Obama and Putin’s dueling speeches at a United Nations General Assembly summit served as a public preview of their private meeting late Monday.
The U.S. is prepared to work with any country, including Russian Federation and Iran, to resolve Syria’s conflict, Obama said.
During his address to the United Nations, Mr Obama declared: “We must recognise that there can not be, after so much bloodshed, so much carnage, a return to the pre-war status quo“.
“In my opinion there is a basis to work on shared problems together”, but “disputes remain”, Putin told reporters following the meeting. And the 90-minute meeting today did not lead to any breaching of that big divide.
Barack Obama (l) and Vladimir Putin. They also presented very different, perhaps incompatible, worldviews, with Mr. Obama painting the U.S.as the keeper of global order and Mr. Putin blasting America as a “single force of domination” that believes it can do as it pleases with no accountability. Indeed, of all the Syrian questions, and there are many, the question of what to do about Assad looms largest among them.
Earlier, UN Secretary-General Ban Ki-moon told the assembly a solution to the Syrian conflict could only come about with Syrian warring parties agreeing to talks and the U.S., Russia, Saudi Arabia, Iran and Turkey coming to agreement on a way forward. Seated at the same table, they clinked glasses during a toast, with Putin smiling and Obama grim-faced.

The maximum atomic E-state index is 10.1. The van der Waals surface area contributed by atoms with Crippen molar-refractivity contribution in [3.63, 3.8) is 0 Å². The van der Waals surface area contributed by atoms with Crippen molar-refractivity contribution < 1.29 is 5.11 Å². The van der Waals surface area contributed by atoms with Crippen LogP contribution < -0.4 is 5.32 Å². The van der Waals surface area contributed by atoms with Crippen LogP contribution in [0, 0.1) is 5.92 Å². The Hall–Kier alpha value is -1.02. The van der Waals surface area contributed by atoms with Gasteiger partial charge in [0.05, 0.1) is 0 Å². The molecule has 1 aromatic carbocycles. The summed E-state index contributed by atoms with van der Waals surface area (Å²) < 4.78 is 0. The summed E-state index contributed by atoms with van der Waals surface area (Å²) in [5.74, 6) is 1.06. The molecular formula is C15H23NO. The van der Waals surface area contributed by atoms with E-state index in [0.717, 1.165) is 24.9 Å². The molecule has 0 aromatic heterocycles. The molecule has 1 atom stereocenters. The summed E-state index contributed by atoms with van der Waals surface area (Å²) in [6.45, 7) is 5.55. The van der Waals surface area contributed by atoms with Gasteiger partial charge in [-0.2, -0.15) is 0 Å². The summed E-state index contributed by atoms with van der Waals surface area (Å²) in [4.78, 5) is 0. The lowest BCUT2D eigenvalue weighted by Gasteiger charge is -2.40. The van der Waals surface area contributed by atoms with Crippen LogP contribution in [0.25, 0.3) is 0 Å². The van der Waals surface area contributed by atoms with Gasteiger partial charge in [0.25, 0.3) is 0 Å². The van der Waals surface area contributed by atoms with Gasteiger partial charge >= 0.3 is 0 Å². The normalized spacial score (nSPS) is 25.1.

Obama called Assad a “tyrant” who “drops barrel bombs to massacre innocent civilians”.
“We should finally acknowledge that no one but President Assad’s armed forces and (Kurdish) militia are truly fighting the Islamic State and other terrorist organisations in Syria“.
French President Francois Hollande and Turkish Prime Minister Ahmet Davutoglu both rejected the possibility of allowing Assad to stay.
The crisis has taken on fresh urgency amid Russia’s recent military build-up in Syria.
That issue is expected to be a focus of Obama’s talks with Russian President Vladimir Putin later on Monday.
In the Rose interview, Putin mocked the USA strategy of trying to defeat IS through a combination of regular air bombardments and training rebel forces to fight IS on the ground in Syria.
Putin said Moscow’s approach to Syria has drawn criticism but insisted this was only because Russian Federation was more honest and frank about its ambitions than its critics. His remark “appeared to be a step to outmaneuver Mr. Obama”, according to The New York Times.
Mr Putin, speaking shortly after the United States president, urged the world to stick with Assad.
On the annexation of Crimea, he said that if there were no consequences for Russia’s occupation of the Black Sea peninsula, it could happen to any other country in the UN. Differing strategies concerning Syria, though, need not necessarily signal a renewed Cold War between the United States and Russian Federation.
He also used his address to the UN General Assembly to call for a broad coalition to fight IS in Syria.